The lights are on
In BioShock Infinite, you had one constant at your side: Elizabeth. It was hard not to connect while you watched her experience the world and grow while she helped the quest. But it was hardly an easy task from a development perspective. Today at the Game Developers Conference, BioShock Infinite’s lead programmer, John Abercrombie, discussed his work with the team at Irrational to make Elizabeth feel more human than an AI robot.
Irrational’s goal, and Abercrombie's most challenging and satisfying work, was to make Elizabeth part of the game's world and have people lose themselves in the character. Elizabeth had to express herself in a believable and entertaining fashion, so players would buy into the fantasy and be immersed. To keep them tuned in, Elizabeth had to face and directly engage the person holding the controller. Elizabeth couldn’t just follow, because there would be no direct interaction; they instead would have to stop, turn around, and look at her. That’s why Irrational created certain scenes that forced players to catch-up to Elizabeth, like when she’s dancing on the dock, asking Booker to dance.
Moving through the world, Elizabeth is often “goal side” to the player, staying just ahead of them. You’re always reminded that she’s there, but she also doesn’t stay attached at the hip. Irrational made her go off in the world and interact with it to avoid this, like having her pick up cotton candy. It was important to not have Elizabeth be merely a guide in Columbia, “We wanted her to be part of the world and explore outside of her tower,” Abercrombie says. It worked to the benefit of the narrative to show how unworldly Elizabeth was through her experiencing different elements of Columbia; it humanized the character and made her less robotic. “[It’s] the transition from naïve girl trapped in her tower to an empowered woman ready to face the reality of her situation,” Abercrombie says.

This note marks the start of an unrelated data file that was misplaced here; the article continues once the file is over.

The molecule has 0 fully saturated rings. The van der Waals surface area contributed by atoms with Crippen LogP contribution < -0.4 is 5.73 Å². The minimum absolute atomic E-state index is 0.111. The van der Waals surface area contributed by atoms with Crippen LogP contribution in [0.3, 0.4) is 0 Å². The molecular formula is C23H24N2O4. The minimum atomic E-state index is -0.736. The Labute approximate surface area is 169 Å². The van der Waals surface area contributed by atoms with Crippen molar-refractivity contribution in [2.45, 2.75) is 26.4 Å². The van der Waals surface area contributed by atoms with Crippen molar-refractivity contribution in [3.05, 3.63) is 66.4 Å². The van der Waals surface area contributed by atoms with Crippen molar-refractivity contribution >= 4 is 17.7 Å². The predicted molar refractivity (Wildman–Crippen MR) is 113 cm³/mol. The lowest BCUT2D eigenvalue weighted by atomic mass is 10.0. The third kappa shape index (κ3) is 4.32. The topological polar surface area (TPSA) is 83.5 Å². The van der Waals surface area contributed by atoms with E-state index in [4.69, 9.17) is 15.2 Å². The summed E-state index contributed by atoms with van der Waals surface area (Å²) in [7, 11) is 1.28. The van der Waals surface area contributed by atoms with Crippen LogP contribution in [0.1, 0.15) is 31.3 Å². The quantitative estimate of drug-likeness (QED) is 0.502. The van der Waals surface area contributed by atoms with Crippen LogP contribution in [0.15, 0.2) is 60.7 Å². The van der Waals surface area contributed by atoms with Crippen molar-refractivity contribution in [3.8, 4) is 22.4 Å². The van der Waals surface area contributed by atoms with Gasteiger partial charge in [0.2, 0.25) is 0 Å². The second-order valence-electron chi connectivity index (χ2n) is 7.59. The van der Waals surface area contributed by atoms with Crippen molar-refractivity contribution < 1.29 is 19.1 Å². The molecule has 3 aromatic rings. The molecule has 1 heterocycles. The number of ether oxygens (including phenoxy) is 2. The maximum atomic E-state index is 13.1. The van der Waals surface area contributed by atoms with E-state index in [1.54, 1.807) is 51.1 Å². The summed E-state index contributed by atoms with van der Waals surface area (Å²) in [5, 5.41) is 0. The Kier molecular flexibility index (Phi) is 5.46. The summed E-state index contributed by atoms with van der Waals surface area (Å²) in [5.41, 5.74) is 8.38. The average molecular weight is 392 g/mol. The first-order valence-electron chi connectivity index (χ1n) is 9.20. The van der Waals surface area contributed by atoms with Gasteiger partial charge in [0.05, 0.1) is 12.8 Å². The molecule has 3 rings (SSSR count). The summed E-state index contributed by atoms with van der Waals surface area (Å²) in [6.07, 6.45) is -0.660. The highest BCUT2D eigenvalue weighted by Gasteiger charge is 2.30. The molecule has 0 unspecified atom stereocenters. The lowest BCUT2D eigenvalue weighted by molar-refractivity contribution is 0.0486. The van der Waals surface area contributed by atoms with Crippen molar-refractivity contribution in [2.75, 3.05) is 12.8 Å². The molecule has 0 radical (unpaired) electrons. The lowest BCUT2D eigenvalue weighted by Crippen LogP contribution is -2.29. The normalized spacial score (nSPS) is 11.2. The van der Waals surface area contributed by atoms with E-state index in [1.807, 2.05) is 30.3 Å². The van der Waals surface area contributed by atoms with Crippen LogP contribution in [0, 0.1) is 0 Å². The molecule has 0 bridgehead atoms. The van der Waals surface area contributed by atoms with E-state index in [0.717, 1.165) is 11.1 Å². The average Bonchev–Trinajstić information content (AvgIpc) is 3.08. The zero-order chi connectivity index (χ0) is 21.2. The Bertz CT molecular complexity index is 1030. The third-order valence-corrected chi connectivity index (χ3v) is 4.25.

However, that meant making Elizabeth’s interactions with the world authentic, taking into account what real people would be drawn to. It also meant programming her AI to have different timers and cool-downs to look at a variety of objects. After all, it had to feel like she was looking at objects naturally. It also meant that if she did go off screen to find something, she’d have to cue the player to what she found. Irrational often made Elizabeth “sigh” or say “hmm,” to lead the player to her.
It took a lot of work to get Elizabeth down to pat as your companion in the world. But Abercrombie is pleased with the team’s results. “I believe we made the player feel more like a participant in the world and not just an observer,” he says.
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